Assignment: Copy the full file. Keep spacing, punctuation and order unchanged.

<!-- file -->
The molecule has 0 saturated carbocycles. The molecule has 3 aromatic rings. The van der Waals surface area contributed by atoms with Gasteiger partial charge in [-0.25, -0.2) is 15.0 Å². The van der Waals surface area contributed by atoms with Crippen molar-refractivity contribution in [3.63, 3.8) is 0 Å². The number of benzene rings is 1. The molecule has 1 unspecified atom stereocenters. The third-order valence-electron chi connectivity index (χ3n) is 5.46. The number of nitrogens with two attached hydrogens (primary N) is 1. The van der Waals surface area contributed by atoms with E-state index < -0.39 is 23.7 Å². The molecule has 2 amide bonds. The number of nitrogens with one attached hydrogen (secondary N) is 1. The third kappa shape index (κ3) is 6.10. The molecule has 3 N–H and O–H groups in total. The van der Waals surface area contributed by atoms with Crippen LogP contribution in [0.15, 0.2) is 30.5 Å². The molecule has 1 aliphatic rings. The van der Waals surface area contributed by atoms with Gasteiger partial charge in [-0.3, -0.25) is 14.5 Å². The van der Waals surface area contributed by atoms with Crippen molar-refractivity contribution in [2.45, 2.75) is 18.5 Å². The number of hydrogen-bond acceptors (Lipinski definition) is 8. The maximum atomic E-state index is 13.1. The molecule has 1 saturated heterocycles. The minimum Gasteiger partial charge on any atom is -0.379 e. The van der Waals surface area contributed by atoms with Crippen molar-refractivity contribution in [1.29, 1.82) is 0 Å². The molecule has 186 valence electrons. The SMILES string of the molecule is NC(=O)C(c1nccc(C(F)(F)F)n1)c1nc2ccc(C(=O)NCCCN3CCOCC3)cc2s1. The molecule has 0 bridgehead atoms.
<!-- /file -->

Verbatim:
The molecule has 0 saturated carbocycles. The molecule has 3 aromatic rings. The van der Waals surface area contributed by atoms with Gasteiger partial charge in [-0.25, -0.2) is 15.0 Å². The van der Waals surface area contributed by atoms with Crippen molar-refractivity contribution in [3.63, 3.8) is 0 Å². The number of benzene rings is 1. The molecule has 1 unspecified atom stereocenters. The third-order valence-electron chi connectivity index (χ3n) is 5.46. The number of nitrogens with two attached hydrogens (primary N) is 1. The van der Waals surface area contributed by atoms with E-state index < -0.39 is 23.7 Å². The molecule has 2 amide bonds. The number of nitrogens with one attached hydrogen (secondary N) is 1. The third kappa shape index (κ3) is 6.10. The molecule has 3 N–H and O–H groups in total. The van der Waals surface area contributed by atoms with Crippen LogP contribution in [0.15, 0.2) is 30.5 Å². The molecule has 1 aliphatic rings. The van der Waals surface area contributed by atoms with Gasteiger partial charge in [-0.3, -0.25) is 14.5 Å². The van der Waals surface area contributed by atoms with Crippen molar-refractivity contribution in [2.45, 2.75) is 18.5 Å². The number of hydrogen-bond acceptors (Lipinski definition) is 8. The maximum atomic E-state index is 13.1. The molecule has 1 saturated heterocycles. The minimum Gasteiger partial charge on any atom is -0.379 e. The van der Waals surface area contributed by atoms with Crippen molar-refractivity contribution in [1.29, 1.82) is 0 Å². The molecule has 186 valence electrons. The SMILES string of the molecule is NC(=O)C(c1nccc(C(F)(F)F)n1)c1nc2ccc(C(=O)NCCCN3CCOCC3)cc2s1. The molecule has 0 bridgehead atoms.